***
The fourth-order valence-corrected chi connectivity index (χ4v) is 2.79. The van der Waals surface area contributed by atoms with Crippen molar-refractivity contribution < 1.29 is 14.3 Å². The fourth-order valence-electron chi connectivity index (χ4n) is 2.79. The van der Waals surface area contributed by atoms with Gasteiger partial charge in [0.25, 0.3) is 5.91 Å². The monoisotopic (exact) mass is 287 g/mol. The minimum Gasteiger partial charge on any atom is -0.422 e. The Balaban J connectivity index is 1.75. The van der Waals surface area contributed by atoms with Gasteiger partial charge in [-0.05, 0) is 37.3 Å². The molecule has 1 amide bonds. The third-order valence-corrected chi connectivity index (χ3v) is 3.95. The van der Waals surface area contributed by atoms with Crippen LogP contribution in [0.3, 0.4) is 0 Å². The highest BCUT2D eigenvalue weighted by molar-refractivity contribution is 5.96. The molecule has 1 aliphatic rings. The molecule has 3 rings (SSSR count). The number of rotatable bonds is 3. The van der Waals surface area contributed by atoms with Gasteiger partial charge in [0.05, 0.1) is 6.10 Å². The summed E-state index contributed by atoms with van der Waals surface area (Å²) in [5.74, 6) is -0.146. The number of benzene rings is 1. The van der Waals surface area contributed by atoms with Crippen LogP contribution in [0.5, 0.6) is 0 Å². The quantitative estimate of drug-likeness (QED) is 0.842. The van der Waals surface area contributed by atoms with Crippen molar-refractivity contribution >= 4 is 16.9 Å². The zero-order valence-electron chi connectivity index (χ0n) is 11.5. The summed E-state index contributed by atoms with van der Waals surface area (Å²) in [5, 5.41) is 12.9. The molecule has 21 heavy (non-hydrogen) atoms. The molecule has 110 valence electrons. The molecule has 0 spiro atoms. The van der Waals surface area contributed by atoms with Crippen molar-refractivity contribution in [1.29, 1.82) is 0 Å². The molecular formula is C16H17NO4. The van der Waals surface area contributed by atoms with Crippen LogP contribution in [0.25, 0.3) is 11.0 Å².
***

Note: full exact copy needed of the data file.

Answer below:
The fourth-order valence-corrected chi connectivity index (χ4v) is 2.79. The van der Waals surface area contributed by atoms with Crippen molar-refractivity contribution < 1.29 is 14.3 Å². The fourth-order valence-electron chi connectivity index (χ4n) is 2.79. The van der Waals surface area contributed by atoms with Gasteiger partial charge in [0.25, 0.3) is 5.91 Å². The monoisotopic (exact) mass is 287 g/mol. The minimum Gasteiger partial charge on any atom is -0.422 e. The Balaban J connectivity index is 1.75. The van der Waals surface area contributed by atoms with Gasteiger partial charge in [-0.05, 0) is 37.3 Å². The molecule has 1 amide bonds. The third-order valence-corrected chi connectivity index (χ3v) is 3.95. The van der Waals surface area contributed by atoms with Crippen LogP contribution in [0.3, 0.4) is 0 Å². The highest BCUT2D eigenvalue weighted by molar-refractivity contribution is 5.96. The molecule has 1 aliphatic rings. The molecule has 3 rings (SSSR count). The number of rotatable bonds is 3. The van der Waals surface area contributed by atoms with Gasteiger partial charge in [0.05, 0.1) is 6.10 Å². The summed E-state index contributed by atoms with van der Waals surface area (Å²) in [5.74, 6) is -0.146. The number of benzene rings is 1. The van der Waals surface area contributed by atoms with Crippen LogP contribution in [0.5, 0.6) is 0 Å². The quantitative estimate of drug-likeness (QED) is 0.842. The van der Waals surface area contributed by atoms with Crippen molar-refractivity contribution >= 4 is 16.9 Å². The zero-order valence-electron chi connectivity index (χ0n) is 11.5. The summed E-state index contributed by atoms with van der Waals surface area (Å²) in [5, 5.41) is 12.9. The molecule has 21 heavy (non-hydrogen) atoms. The molecule has 110 valence electrons. The molecule has 0 spiro atoms. The van der Waals surface area contributed by atoms with Crippen molar-refractivity contribution in [1.29, 1.82) is 0 Å². The molecular formula is C16H17NO4. The van der Waals surface area contributed by atoms with Crippen LogP contribution in [0.25, 0.3) is 11.0 Å².